Citizen participation is one of the core values of democracy. Democratization means an increase in citizen participation in public affairs. However, the issue of democratization is rarely studied in the field of public administration. This articles uses the Taipei City Government (TCG) Citizen Complaints System to illustrate some tensions relating to citizen participation in a newly democratizing country. TCG officials were interviewed to piece together the puzzle of how the citizen complaints system works. Furthermore, a survey was conducted on how each channel and media is used by citizens to file their complaints. Then, the development of the Taipei City Mayor's e-mail box is focused on to see how the tension between participation and cost is handled by utilizing newly emerging information technology. These developments are then evaluated in terms of publicity, accessibility, and accountability suggested by Senevirante and Cracknell. The paper proposes suggestions for improvement from these three aspects for TCG and other governments as well to establish a citizen complaints system that substantiates democracy.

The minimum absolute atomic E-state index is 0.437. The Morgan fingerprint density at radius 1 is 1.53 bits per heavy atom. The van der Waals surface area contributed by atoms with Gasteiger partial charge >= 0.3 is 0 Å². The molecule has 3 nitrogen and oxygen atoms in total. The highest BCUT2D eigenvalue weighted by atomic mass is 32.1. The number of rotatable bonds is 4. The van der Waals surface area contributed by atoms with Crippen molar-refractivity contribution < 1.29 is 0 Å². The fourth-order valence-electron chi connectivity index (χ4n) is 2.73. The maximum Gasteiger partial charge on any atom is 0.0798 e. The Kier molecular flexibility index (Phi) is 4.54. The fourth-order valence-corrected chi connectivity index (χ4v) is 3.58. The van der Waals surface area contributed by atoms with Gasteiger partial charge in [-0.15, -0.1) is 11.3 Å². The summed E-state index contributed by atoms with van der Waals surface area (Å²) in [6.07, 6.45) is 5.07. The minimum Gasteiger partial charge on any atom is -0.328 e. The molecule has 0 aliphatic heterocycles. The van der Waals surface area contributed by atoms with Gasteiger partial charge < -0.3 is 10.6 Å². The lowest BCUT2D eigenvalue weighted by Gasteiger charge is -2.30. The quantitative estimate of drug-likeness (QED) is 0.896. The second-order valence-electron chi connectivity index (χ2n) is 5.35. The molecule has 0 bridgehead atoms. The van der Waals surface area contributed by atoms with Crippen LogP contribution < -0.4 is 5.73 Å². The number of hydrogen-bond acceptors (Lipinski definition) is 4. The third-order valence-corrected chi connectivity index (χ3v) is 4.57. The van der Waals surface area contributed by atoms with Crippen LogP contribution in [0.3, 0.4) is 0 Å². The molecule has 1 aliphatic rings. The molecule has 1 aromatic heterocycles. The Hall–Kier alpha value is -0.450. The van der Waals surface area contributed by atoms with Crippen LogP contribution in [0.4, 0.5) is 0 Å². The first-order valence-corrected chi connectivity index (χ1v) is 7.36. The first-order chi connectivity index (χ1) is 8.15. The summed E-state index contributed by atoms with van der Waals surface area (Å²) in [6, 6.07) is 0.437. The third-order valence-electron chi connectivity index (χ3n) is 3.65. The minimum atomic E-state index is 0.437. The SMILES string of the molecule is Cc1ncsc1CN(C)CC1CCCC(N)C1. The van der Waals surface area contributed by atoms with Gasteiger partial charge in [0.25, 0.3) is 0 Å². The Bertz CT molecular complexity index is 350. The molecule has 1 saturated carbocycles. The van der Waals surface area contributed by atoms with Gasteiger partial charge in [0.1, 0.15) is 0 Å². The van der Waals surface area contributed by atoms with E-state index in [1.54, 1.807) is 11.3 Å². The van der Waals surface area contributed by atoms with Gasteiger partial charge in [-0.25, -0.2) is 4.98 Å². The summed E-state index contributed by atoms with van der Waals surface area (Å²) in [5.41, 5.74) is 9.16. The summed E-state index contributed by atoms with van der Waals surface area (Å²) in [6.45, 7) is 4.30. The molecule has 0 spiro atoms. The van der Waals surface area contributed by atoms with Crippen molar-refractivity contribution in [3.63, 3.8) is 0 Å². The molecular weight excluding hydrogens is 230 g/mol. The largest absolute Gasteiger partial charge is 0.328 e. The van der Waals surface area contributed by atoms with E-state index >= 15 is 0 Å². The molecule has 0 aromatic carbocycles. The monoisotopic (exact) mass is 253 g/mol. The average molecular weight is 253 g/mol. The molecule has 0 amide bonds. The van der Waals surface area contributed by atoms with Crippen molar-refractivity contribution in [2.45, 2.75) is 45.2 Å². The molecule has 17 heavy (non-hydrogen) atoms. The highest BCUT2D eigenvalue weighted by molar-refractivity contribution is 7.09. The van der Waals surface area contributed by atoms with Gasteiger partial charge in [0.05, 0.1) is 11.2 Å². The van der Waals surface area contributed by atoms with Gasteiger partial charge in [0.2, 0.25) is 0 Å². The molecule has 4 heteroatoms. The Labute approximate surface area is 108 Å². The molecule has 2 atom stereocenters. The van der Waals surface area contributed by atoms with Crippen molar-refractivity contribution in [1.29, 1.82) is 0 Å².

International Journal of Public Administration, 26(5), 525-574.